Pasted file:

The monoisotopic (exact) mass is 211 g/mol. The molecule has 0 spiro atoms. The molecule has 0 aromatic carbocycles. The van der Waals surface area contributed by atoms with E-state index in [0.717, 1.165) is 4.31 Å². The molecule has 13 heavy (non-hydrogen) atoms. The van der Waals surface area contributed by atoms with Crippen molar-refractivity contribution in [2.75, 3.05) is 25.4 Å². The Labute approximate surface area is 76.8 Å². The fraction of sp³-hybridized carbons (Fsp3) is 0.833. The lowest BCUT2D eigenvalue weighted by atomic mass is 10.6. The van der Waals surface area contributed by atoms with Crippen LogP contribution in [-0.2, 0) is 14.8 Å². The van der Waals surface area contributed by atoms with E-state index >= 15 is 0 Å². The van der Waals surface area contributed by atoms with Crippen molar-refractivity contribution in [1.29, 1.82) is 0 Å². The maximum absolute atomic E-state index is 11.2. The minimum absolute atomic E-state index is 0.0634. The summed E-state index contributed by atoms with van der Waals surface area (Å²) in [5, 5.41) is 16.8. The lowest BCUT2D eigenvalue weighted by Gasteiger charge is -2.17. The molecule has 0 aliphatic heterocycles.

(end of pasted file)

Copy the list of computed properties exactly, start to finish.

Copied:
The monoisotopic (exact) mass is 211 g/mol. The molecule has 0 spiro atoms. The molecule has 0 aromatic carbocycles. The van der Waals surface area contributed by atoms with E-state index in [0.717, 1.165) is 4.31 Å². The molecule has 13 heavy (non-hydrogen) atoms. The van der Waals surface area contributed by atoms with Crippen molar-refractivity contribution in [2.75, 3.05) is 25.4 Å². The Labute approximate surface area is 76.8 Å². The fraction of sp³-hybridized carbons (Fsp3) is 0.833. The lowest BCUT2D eigenvalue weighted by atomic mass is 10.6. The van der Waals surface area contributed by atoms with Crippen LogP contribution in [-0.2, 0) is 14.8 Å². The van der Waals surface area contributed by atoms with E-state index >= 15 is 0 Å². The van der Waals surface area contributed by atoms with Crippen molar-refractivity contribution in [1.29, 1.82) is 0 Å². The maximum absolute atomic E-state index is 11.2. The minimum absolute atomic E-state index is 0.0634. The summed E-state index contributed by atoms with van der Waals surface area (Å²) in [5, 5.41) is 16.8. The lowest BCUT2D eigenvalue weighted by Gasteiger charge is -2.17. The molecule has 0 aliphatic heterocycles.